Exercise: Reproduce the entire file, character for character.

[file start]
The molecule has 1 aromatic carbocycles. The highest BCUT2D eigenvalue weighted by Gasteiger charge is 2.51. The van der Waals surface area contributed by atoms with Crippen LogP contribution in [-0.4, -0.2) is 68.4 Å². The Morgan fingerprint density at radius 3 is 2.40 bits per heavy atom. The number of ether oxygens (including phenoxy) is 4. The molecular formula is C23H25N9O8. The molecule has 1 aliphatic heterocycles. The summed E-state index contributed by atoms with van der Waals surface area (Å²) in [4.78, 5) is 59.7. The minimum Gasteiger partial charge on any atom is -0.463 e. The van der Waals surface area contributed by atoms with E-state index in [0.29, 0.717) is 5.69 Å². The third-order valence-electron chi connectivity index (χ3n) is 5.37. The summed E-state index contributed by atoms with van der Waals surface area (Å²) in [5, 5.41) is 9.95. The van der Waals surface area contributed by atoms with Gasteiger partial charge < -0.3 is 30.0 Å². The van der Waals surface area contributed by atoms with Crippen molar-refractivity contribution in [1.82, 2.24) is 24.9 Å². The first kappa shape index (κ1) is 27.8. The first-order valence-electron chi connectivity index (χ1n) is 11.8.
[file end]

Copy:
The molecule has 1 aromatic carbocycles. The highest BCUT2D eigenvalue weighted by Gasteiger charge is 2.51. The van der Waals surface area contributed by atoms with Crippen LogP contribution in [-0.4, -0.2) is 68.4 Å². The Morgan fingerprint density at radius 3 is 2.40 bits per heavy atom. The number of ether oxygens (including phenoxy) is 4. The molecular formula is C23H25N9O8. The molecule has 1 aliphatic heterocycles. The summed E-state index contributed by atoms with van der Waals surface area (Å²) in [4.78, 5) is 59.7. The minimum Gasteiger partial charge on any atom is -0.463 e. The van der Waals surface area contributed by atoms with E-state index in [0.29, 0.717) is 5.69 Å². The third-order valence-electron chi connectivity index (χ3n) is 5.37. The summed E-state index contributed by atoms with van der Waals surface area (Å²) in [5, 5.41) is 9.95. The van der Waals surface area contributed by atoms with Gasteiger partial charge < -0.3 is 30.0 Å². The van der Waals surface area contributed by atoms with Crippen molar-refractivity contribution in [1.82, 2.24) is 24.9 Å². The first kappa shape index (κ1) is 27.8. The first-order valence-electron chi connectivity index (χ1n) is 11.8.